The following is a letter to insidetime, from issue August 2010
I often read your Mailbag section, with its many letters of complaint – education, or lack of it, problems generally with the criminal justice and prison system – and my point is I’ve been in prison for nearly 7 months, and I’ve heard numerous people making comments such as “I only got such a big sentence because of Judge so-and-so” for example. But people are only in prison because they choose to commit crime, with the exception of the mentally ill. I’m all for an American style system – longer sentences, less privileges, no television, no pool or snooker tables, nothing. Now I know that many of your readers will disagree with my view, I would expect no less, but instead of moaning that the prisons are almost full we should be building more. Let’s not continue to allow prisons to be holiday camps. I’m sick to death of hearing people talking about their crimes as though they were a badge of honour.
One thing David Cameron could do straight away is scrap the Human Rights Act. If a burglar breaks into your home you should be allowed to shoot him dead. A burglar leaves his human rights on the doorstep the moment he commits burglary. I’m sick of hearing prisoners bleating about their human rights when they never thought about the human rights of their victims. I would like to see more use of IPP sentences, and increase the minimum recommendations. Life should mean life, 90 years minimum for crimes like murder, and longer sentences to act as a deterrent for crimes of violence – 20 years +. Only when we get tough on sentencing will we see a decrease in people returning to prison. Prison should not be comfortable and it certainly shouldn’t be easy. It should be loathed and tough. Though I doubt Mr Cameron has the guts to carry out the radical changes needed.
Comments about this letter
6/8/2010 Steven BattramYou never give away your human rights, if it wasn't for European law, British prisons would still be in the dark ages. The wall is the punishment all the rest is abuse and wickedness. I have been on mass hunger-strikes and sit-downs in the old days fighting for better conditions. Be thankful you can sit in front of a tv all day, instead of looking at four walls. But don't worry the pendulum will swing again and one day a screw will gladly walk into your cell take your TV and throw it in the bin.
6/8/2010 LisaI read this article with much interest, as I also believe that prison is too soft especially on prolific offenders. I do believe that prisoners should be entitled to their Human Rights, but hey you can be spoken to with respect while working 8 hours a day on a chain gang. There isn't always abuse and wickedness, and let's be honest most of this is from prisoner to prisoner, not from officer to prisoner. The prison officer is there doing a job, the judge sends the person found guilty down, but it is the responsibility of that person's actions that led them to a custodial sentence, and if that person thought about the affect on their own family they may think twice next time. Just for the record I served 2 1/2 years in some of the most miserable, suicidal women's prisons this country has to offer.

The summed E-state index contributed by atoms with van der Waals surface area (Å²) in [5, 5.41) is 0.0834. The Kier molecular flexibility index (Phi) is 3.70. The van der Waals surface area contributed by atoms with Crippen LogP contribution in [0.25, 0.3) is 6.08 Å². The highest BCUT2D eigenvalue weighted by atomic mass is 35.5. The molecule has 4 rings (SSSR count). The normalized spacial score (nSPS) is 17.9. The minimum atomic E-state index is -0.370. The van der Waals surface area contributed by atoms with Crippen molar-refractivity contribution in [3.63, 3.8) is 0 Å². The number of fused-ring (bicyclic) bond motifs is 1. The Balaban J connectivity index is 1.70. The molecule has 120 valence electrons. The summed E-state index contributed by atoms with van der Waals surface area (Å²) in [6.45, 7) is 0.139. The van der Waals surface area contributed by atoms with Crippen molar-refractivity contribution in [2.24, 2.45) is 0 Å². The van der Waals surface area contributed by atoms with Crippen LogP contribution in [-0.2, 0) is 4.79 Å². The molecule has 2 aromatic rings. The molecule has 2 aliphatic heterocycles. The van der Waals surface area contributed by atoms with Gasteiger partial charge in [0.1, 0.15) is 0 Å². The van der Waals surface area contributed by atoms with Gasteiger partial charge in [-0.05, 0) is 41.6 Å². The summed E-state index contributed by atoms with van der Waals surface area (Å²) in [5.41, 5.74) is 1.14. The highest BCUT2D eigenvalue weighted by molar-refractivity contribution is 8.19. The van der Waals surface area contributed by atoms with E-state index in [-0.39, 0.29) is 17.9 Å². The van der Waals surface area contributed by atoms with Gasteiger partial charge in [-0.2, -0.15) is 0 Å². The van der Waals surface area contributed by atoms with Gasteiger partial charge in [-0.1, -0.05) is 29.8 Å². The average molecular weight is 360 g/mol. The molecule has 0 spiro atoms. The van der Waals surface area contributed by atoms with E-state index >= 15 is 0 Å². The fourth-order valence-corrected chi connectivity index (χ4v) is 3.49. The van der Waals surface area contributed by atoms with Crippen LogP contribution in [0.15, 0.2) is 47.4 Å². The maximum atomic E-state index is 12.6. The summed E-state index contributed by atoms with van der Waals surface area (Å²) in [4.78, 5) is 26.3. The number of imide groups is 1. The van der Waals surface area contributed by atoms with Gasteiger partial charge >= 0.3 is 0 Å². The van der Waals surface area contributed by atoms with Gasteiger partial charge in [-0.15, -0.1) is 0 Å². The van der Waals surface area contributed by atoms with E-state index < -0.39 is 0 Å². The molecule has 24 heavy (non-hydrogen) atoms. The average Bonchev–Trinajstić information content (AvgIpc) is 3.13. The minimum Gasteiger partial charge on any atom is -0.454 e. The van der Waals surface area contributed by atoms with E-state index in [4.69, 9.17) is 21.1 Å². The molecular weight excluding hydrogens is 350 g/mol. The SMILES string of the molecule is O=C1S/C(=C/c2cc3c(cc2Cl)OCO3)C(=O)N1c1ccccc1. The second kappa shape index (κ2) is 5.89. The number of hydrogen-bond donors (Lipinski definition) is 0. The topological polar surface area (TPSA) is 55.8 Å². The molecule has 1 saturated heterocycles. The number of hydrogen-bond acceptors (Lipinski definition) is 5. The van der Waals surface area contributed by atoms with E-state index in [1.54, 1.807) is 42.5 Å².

7/8/2010 Steven BattramExtract from Elizabeth Fry, Prison Visiting, 4 March 1817.
7/8/2010 Karen Mellor - - www.prisonersfamiliesvoices.blogspot.comI'm not sure whether the writer of this letter has children or not, but if he thinks scrapping the human rights act is fine and dandy, maybe he should consider how this would affect the thousands of children already affected by imprisonment? Children who know no different and do not see criminals on visits. All they see is their mums and dads. If the prisoner chooses to commit a crime, then that's his or hers problem in my view. But as Lisa quite rightly states above, what affect does imprisonment have on families? I'll tell you from experience shall I - It's one of the worse situations to be in that's for sure. If a prisoner stood at the school gates and watched his son or daughter being bullied and excluded from playing with other children, then maybe a TV inside is irrelevant?
9/8/2010 IanI'm not sure this isn't a bit of a wind up,B. Burns?
19/9/2010 rita lister -i agree human rights for all its not only prisoners doing the time but the families too.espcially families of ipp prisoners its torture not knowing when your going to have your loved ones home and when.having tv and games etc are all youve got to stop you going mad or self harm.
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